According to a study published by the American Psychological Association, you might want to look in the mirror the next time you blame an innocent Double Down for that extra chin you just can’t seem to lose.
The study, which was published last week in the Journal of Personality and Social Psychology, found what basically everyone already knows: People with impulsive personalities tend to be considerably heftier than their more conscientious counterparts.
Those who scored in the top 10 percent on impulsivity clocked in at 22 pounds more, on average, than than those in the bottom 10 percent; unsurprisingly, researchers also identified antagonism and risk taking as associated predictors of weight gain. Which really, when it comes down to it, is common sense, and also sort of explains why Wall Street is apparently a hotbed of competitive eating.
But there is hope to be found, and, paradoxically, it lies in pessimism. According to a recent Japanese study, optimists had a more difficult time losing weight than those who prefer to dwell on life’s darker side, MSN reports. Those with a positive outlook, it seems, were less inclined to worry about their weight and more apt to succumb to temptation. But on the bright side, at least if you’re fat, researchers in Japan say you’re statistically more likely to be happy about it.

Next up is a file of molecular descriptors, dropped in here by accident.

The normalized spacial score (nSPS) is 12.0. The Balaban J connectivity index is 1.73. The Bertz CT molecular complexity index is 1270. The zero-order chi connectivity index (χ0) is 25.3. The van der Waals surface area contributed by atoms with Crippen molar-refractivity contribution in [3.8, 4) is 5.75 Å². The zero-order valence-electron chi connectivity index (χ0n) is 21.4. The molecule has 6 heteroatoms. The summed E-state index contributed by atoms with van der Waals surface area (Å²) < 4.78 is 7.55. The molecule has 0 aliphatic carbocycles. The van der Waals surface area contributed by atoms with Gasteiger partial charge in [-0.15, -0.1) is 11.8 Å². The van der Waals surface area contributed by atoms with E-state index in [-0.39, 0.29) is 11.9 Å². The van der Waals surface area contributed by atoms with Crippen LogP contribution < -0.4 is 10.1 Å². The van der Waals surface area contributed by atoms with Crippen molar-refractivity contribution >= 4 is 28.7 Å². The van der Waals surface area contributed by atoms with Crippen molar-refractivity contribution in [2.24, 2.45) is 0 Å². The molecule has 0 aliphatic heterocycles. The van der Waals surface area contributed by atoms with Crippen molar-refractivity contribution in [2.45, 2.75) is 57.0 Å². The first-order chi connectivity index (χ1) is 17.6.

[Via The Atlantic Wire]
This article from the Village Voice Archive was posted on July 20, 2011